The Obama administration is ready to open a dialogue with Iran about the situation in Syria, the top American negotiator for the Iranian nuclear deal said on Friday, according to The Associated Press (AP).
Under Secretary of State for Political Affairs Wendy Sherman said she expected the topic would be on the agenda when Secretary of State John Kerry meets Iranian Foreign Minister Mohammad Javad Zarif at the United Nations on Saturday.
Sherman said such a discussion would "make sense" in the context of current developments in the Syrian conflict, according to AP.
However, she also noted that there is resistance to the idea within Iran, which, along with Russia, is a main supporter of Syrian President Bashar Al-Assad. Sherman said the subject of Syria had been raised informally on the sidelines of the nuclear negotiations that ended in July but never in a structured way.
"We've always been open to having discussions on the margins as appropriate," she said. "Not because we coordinate but we certainly know that there are parallel interests. There are great political sensitivities in Iran to having these discussions and probably some limits that are real, but it is important to engage to the extent that we can."
Kerry and Zarif are also expected to discuss the implementation of the nuclear agreement hashed out between Iran, the United States and five other world powers, according to AP. Earlier on Friday, Iranian President Hassan Rouhani said “conditions are ripe” for implementation of the nuclear agreement, adding the implementation of the deal could begin by November or December of this year.
As for Syria, the Obama administration has long called unsuccessfully for Iran and Russia to end their support for Assad. In recent weeks Russia, in particular, has built up its military presence in the country. That will be a major topic of discussion when Kerry meets with Russian Foreign Minister Sergey Lavrov on Sunday in New York, a day before President Barack Obama holds talks with Russian President Vladimir Putin.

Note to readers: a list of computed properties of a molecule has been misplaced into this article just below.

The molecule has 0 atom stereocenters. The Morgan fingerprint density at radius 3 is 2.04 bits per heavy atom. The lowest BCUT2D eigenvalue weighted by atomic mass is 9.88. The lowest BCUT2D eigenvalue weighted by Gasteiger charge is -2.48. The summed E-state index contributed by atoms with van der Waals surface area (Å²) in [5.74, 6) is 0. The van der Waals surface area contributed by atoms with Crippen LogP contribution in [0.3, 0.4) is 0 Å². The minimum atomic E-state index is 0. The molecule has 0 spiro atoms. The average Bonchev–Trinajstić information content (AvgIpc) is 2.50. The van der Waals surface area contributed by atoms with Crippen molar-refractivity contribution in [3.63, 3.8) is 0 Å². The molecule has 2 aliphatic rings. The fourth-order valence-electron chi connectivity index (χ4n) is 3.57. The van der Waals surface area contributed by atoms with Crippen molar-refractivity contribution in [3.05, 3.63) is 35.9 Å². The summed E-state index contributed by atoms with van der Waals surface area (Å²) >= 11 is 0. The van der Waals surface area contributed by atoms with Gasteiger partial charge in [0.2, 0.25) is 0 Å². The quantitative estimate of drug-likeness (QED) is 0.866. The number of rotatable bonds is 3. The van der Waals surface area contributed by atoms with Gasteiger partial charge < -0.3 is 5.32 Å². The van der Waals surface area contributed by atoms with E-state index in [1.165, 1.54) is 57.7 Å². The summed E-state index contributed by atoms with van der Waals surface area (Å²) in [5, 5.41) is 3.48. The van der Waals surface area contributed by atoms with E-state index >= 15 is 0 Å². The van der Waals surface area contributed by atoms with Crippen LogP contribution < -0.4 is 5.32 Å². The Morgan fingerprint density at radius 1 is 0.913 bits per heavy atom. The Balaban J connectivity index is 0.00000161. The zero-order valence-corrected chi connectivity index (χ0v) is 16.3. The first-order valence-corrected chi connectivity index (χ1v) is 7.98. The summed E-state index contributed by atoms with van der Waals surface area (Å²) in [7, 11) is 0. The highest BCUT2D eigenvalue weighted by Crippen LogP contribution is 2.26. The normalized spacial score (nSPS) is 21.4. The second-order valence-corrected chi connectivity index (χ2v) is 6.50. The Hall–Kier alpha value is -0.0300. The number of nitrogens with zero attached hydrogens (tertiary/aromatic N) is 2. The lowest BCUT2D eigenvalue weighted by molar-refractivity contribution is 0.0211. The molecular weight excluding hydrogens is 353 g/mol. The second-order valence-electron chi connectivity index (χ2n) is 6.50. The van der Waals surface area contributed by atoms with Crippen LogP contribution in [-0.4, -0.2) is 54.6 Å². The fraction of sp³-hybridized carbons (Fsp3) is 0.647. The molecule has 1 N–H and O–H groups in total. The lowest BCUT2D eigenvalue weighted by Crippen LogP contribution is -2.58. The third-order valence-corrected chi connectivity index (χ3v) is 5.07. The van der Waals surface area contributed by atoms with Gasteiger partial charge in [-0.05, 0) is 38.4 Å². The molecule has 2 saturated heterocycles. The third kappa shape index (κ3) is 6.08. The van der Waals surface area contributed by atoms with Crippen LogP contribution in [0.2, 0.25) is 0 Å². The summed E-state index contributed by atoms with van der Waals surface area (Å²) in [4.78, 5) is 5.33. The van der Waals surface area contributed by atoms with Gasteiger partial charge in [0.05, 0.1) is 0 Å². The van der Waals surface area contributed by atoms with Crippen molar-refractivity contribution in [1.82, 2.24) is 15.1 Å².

U.S. officials say they are not certain of Russia's motives for the military buildup but have said they would welcome a positive contribution to the fight against the Islamic State group that does not bolster Assad.
The administration had insisted that Assad must leave power as he has no credibility to run the country. Over the past several days, however, officials, including Kerry, have signaled that Assad could perhaps be a part of some kind of political transition that would lead the formation of a new government.
France echoed that sentiment earlier this week, when Foreign Minister Laurent Fabius said his country will not demand Assad's departure as a precondition for peace talks.
Sherman, who is stepping down from her post next month, on Friday said it may be possible for Assad to have a role in a transition.
"We do not think it is credible for Assad to remain for any length of time as the leader of his country," she said, according to AP.
"We appreciate that there may be a political solution here where Assad is there for some period of time in some capacity while a transition takes place," added Sherman.
(Arutz Sheva’s North American desk is keeping you updated until the start of Shabbat in New York. The time posted automatically on all Arutz Sheva articles, however, is Israeli time.)